By Dale Bredesen, M.D., Chief Science Officer for Apollo Health

If you haven’t seen the list of ten of the most dangerous advertisements ever presented (, then you are missing out on a mind-boggling revelation. It truly is hard to believe that our forebearers, just last century, developed serious advertising campaigns around things like DDT (“DDT is good for me!”), lead toys, sugar as a diet (!), and doctors recommending specific cigarette brands. It’s almost hard to believe that these items could be sold with a straight face. 

Yet, have things really improved? Let’s look at some of the current candidates for the worst advertisements, and what is behind them:

1) Fast food — it’s fun, it’s happy, it’s kid-friendly, it’s all laughter and smiles, right? The ads are filled with cute costumes, funny characters, and comedic situations — but fast food is all about metabolic disease, hypertension, diabetes, vascular disease, dementia, kidney failure, and other chronic illnesses. Poor diets kill more people than tobacco, alcohol, and drugs combined ( ). Future generations will look back on these commercials and shake their heads — what the heck were we thinking? Was Ronald McDonald really the Grim Reaper with a clown face?

2) Processed foods — chips, cereals, soft drinks, cookies, bread, pastries, deli meats — where would we be without these daily treats? Living longer, healthier lives, that’s where. Yet the advertisements are all smiles and fun. Weren’t those cookies baked by cute elves? And happy tigers and magic leprechauns love the cereals? We’re dying but hey, we’re having fun, right?

3) Drugs — where to begin, when there are so many examples? Have you seen the uplifting commercials in which tardive dyskinesia (involuntary twitches and writhing that can ruin lives) —which is caused by drugs, such as antidepressants — is treated by yet another drug? “We’ve sold you a drug that has caused horrible, unwanted movements — now let us sell you another drug to treat them!” What a business plan!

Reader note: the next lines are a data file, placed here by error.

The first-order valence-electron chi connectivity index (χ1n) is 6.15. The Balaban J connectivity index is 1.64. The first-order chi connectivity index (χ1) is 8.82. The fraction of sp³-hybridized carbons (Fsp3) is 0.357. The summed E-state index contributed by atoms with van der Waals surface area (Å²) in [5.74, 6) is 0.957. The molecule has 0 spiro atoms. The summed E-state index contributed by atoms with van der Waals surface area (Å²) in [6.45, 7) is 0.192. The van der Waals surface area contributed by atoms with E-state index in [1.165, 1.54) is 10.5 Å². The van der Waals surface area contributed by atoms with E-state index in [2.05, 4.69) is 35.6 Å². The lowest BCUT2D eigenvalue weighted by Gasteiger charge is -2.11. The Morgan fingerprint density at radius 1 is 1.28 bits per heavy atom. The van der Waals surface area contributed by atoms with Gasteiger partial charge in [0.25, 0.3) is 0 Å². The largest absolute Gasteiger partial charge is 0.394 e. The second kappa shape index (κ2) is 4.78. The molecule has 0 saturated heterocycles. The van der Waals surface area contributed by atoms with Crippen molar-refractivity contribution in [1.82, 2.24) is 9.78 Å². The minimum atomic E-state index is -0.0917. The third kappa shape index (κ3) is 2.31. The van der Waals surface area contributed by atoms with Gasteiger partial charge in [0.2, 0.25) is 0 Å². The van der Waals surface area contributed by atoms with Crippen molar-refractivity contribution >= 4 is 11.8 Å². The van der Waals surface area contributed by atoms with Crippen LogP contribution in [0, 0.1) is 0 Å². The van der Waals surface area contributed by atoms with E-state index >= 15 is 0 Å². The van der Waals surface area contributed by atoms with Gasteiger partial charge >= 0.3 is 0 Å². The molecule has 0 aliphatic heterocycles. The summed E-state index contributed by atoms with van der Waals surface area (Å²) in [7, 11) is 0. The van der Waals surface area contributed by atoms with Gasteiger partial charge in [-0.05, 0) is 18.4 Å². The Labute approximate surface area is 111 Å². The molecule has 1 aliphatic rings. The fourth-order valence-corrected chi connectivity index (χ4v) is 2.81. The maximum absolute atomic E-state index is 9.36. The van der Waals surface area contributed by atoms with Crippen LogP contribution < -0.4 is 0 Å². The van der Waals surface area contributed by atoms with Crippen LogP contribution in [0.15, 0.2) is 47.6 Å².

4) Anti-amyloid antibodies — we’re told that these represent an “exciting breakthrough”. Let’s ignore for a moment all of the ones that did not work—bapineuzumab, solanezumab, gantenerumab, crenezumab, and one trial of aducanumab—and focus on the one that “worked,” lecanemab (Leqembi). Here is some truth in advertising: “We won’t make you better, but if you pay us $50,000 each year, we’ll slow down the decline slightly (less than exercise, EVOO, ketones, or several other treatments), make your brain shrink, possibly bleed, and risk death.” So let’s get a happy mascot, OK? Not Tony the Tiger or Lucky Leprechaun or the Hamburglar or Snap, Crackle, or Pop. Hmmm … perhaps a brain-eating amoeba would be most appropriate?  

We simply cannot depend on advertisers to provide factual, health-first information, and that is as true for cigarette advertisers as it is for fast food, processed food, and Alzheimer’s drugs. It’s eye-opening fun to laugh at the old advertisements, and realize that future generations will do the same for the ones that are hooking so many of us now.

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